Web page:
Quote Originally Posted by Brutus View Post
Actually the NCAA ruled that Cam's father DID solicit money -- an allegation that you staunchly denied. And the NCAA basically said that it could not prove no money changed hands, it just could not show that it did.

You went to great lengths to discredit the initial report by ESPN as being false and not having anything to do with Auburn. But as it turns out, the report that Cam's father was soliciting money in his recruitment was deemed to be accurate by the NCAA.
Actually this quote is not accurate in it's characterization of details. Since two Auburn-Cam threads reside in the archives, Rather than rehash, I welcome anyone interested in the underlying arguments to reread them and decide for themselves which position maintained throughout those threads was consistent with the ultimate NCAA ruling and which one wasn't.

For context and to get this thread back on topic, here are the two NCAA statements about it's investigations into the programs in question:

Quote Originally Posted by NCAA statement on ending of "Camgate";
After conducting more than 80 interviews, the NCAA has concluded its investigation into Auburn University. The NCAA enforcement staff is committed to a fair and thorough investigative process. As such, any allegations of major rules violations must meet a burden of proof, which is a higher standard than rampant public speculation online and in the media. The allegations must be based on credible and persuasive information and includes a good-faith belief that the Committee on Infractions could make a finding. As with any case, should the enforcement staff become aware of additional credible information, it will review the information to determine whether further investigation is warranted.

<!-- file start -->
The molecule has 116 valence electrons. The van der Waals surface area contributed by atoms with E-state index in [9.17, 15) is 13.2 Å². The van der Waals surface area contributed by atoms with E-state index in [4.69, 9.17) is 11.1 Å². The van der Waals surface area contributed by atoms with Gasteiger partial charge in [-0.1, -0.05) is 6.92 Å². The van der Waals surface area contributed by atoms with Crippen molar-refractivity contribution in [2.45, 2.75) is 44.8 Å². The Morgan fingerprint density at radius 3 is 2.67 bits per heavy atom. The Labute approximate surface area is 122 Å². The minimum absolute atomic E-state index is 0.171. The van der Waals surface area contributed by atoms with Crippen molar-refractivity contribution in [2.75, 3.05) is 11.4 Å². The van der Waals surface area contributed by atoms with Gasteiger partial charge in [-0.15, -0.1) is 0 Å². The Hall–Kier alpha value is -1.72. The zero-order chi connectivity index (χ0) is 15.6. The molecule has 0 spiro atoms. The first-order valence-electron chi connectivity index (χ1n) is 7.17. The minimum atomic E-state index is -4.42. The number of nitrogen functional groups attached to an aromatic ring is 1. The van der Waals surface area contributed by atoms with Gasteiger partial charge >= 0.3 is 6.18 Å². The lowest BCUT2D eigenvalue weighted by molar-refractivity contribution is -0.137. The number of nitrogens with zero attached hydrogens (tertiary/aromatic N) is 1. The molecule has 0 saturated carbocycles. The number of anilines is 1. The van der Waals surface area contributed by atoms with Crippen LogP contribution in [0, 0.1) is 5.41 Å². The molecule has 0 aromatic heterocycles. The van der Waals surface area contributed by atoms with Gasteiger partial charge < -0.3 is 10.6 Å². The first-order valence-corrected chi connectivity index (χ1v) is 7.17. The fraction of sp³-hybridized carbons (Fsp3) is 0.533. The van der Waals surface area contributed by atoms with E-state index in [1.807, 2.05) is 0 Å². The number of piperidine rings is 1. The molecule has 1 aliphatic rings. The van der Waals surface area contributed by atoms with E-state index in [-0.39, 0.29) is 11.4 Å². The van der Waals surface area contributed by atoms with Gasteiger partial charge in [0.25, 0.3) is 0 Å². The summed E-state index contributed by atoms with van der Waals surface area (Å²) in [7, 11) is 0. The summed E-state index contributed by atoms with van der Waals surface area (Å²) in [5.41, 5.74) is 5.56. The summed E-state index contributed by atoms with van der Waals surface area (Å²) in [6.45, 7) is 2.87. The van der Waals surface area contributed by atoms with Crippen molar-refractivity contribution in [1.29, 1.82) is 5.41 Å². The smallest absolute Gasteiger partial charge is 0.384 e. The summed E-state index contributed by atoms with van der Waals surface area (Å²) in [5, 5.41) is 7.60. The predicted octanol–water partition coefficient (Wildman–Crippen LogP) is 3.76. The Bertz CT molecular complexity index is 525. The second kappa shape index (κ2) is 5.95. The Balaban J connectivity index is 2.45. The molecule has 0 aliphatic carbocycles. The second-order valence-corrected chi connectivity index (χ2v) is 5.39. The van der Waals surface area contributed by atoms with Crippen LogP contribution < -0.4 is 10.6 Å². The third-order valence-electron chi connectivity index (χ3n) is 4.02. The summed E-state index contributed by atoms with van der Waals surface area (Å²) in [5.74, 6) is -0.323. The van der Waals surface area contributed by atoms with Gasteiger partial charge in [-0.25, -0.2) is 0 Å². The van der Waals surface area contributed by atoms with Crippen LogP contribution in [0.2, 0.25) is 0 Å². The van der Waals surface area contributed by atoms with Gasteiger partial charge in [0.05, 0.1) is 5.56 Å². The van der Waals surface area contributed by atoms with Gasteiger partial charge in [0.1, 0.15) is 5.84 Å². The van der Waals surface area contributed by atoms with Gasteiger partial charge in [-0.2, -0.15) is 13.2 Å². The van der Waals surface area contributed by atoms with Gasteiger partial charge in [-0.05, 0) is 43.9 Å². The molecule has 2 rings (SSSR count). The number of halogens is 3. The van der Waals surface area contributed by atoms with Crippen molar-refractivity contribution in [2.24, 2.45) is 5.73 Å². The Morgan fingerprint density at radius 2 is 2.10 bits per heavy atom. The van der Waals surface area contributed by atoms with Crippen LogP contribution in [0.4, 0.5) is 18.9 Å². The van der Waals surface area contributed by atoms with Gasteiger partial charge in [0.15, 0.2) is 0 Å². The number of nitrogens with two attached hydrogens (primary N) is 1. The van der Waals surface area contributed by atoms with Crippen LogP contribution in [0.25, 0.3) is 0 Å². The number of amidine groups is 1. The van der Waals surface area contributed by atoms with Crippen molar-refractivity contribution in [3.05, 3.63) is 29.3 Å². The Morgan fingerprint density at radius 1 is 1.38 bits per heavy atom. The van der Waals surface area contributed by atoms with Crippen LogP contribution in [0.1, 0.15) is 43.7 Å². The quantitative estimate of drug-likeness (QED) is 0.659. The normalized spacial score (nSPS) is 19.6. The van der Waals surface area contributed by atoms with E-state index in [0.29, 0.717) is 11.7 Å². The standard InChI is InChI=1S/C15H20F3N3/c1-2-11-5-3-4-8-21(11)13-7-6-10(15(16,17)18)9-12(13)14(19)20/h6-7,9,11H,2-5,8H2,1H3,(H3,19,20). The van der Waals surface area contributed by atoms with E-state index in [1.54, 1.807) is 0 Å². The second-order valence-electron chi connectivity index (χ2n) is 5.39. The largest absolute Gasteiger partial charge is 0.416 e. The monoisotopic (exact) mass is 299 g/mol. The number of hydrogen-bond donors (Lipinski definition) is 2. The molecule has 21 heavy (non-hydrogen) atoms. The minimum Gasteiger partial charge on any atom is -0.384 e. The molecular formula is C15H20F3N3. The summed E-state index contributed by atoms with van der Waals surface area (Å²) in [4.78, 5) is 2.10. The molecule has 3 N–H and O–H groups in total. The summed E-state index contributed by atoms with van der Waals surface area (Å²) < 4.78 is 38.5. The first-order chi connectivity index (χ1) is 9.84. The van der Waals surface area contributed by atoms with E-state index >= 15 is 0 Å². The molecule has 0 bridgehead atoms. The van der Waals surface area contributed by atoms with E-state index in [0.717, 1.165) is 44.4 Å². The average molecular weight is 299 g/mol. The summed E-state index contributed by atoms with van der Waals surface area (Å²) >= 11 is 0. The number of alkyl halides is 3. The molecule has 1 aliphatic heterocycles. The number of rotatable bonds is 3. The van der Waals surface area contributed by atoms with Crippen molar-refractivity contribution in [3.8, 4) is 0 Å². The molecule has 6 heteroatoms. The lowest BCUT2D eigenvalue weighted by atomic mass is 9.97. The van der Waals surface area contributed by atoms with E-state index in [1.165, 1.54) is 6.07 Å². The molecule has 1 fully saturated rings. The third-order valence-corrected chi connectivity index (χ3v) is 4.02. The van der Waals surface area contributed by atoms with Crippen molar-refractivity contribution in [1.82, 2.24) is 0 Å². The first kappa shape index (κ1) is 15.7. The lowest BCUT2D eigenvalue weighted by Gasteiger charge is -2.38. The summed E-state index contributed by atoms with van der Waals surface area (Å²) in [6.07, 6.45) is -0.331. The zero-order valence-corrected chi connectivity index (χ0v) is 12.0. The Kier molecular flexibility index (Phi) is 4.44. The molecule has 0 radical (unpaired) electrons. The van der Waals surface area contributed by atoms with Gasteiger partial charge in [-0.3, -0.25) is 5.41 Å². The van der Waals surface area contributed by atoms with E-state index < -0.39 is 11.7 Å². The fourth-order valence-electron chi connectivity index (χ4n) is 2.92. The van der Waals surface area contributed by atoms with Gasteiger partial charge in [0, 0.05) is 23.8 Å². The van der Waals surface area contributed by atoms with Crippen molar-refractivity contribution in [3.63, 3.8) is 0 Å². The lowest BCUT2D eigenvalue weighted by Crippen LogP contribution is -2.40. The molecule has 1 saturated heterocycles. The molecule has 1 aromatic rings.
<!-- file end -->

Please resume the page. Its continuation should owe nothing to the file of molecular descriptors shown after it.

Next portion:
Basically the NCAA indicated that given the lack of any credible information regarding allegations despite its extensive investigation of Cam's recruitment, the NCAA could not in good faith continue. This was an exoneration not a "we just couldn't get them this time" statement.

Quote Originally Posted by Ohio State cited for failure to monitor, receives postseason ban
The Ohio State University was cited for failure to monitor, preferential treatment and extra benefit violations in its football program, according to findings announced today by the Division I Committee on Infractions. The former head coach also was found to have engaged in unethical conduct for not reporting NCAA rule violations.
The penalties in this case, some of which were self-imposed by the university and adopted by the committee, include a one-year postseason ban for the 2012 season, additional scholarship reductions, disassociation of both an involved booster and a former student-athlete, forfeiture of almost $340,000 and a vacation of records. In addition, the former head coach received a five-year show-cause order that limits his athletically related duties and applies to any NCAA member school which may consider employing him. The public report includes additional details.
According to the facts of the case, eight football student-athletes received more than $14,000 in cash payments or preferential treatment from the owner of a Columbus, Ohio, tattoo parlor. In addition to free or discounted tattoos and cash for memorabilia received by these student-athletes, one football student-athlete received a loan and discount on a car.